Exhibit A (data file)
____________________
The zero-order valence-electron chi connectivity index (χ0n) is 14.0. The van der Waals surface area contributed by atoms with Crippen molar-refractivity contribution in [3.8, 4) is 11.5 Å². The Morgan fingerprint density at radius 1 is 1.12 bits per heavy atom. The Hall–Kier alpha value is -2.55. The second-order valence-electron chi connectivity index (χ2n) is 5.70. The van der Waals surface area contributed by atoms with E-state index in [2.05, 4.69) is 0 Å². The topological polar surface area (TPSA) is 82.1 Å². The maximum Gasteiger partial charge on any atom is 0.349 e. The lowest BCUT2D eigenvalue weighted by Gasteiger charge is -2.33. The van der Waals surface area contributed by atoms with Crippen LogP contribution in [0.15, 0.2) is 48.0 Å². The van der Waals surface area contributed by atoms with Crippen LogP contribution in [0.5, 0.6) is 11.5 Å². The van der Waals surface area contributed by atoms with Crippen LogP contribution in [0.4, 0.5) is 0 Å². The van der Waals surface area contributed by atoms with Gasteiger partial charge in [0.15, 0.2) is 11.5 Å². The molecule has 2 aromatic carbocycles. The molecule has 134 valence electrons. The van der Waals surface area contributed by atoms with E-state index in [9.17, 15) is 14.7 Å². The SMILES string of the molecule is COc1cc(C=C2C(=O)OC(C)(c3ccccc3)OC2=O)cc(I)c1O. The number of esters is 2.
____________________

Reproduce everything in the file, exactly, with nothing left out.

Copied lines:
The zero-order valence-electron chi connectivity index (χ0n) is 14.0. The van der Waals surface area contributed by atoms with Crippen molar-refractivity contribution in [3.8, 4) is 11.5 Å². The Morgan fingerprint density at radius 1 is 1.12 bits per heavy atom. The Hall–Kier alpha value is -2.55. The second-order valence-electron chi connectivity index (χ2n) is 5.70. The van der Waals surface area contributed by atoms with E-state index in [2.05, 4.69) is 0 Å². The topological polar surface area (TPSA) is 82.1 Å². The maximum Gasteiger partial charge on any atom is 0.349 e. The lowest BCUT2D eigenvalue weighted by Gasteiger charge is -2.33. The van der Waals surface area contributed by atoms with Crippen LogP contribution in [0.15, 0.2) is 48.0 Å². The van der Waals surface area contributed by atoms with Crippen LogP contribution in [0.5, 0.6) is 11.5 Å². The van der Waals surface area contributed by atoms with Crippen LogP contribution in [0.4, 0.5) is 0 Å². The van der Waals surface area contributed by atoms with Gasteiger partial charge in [0.15, 0.2) is 11.5 Å². The molecule has 2 aromatic carbocycles. The molecule has 134 valence electrons. The van der Waals surface area contributed by atoms with E-state index in [9.17, 15) is 14.7 Å². The SMILES string of the molecule is COc1cc(C=C2C(=O)OC(C)(c3ccccc3)OC2=O)cc(I)c1O. The number of esters is 2.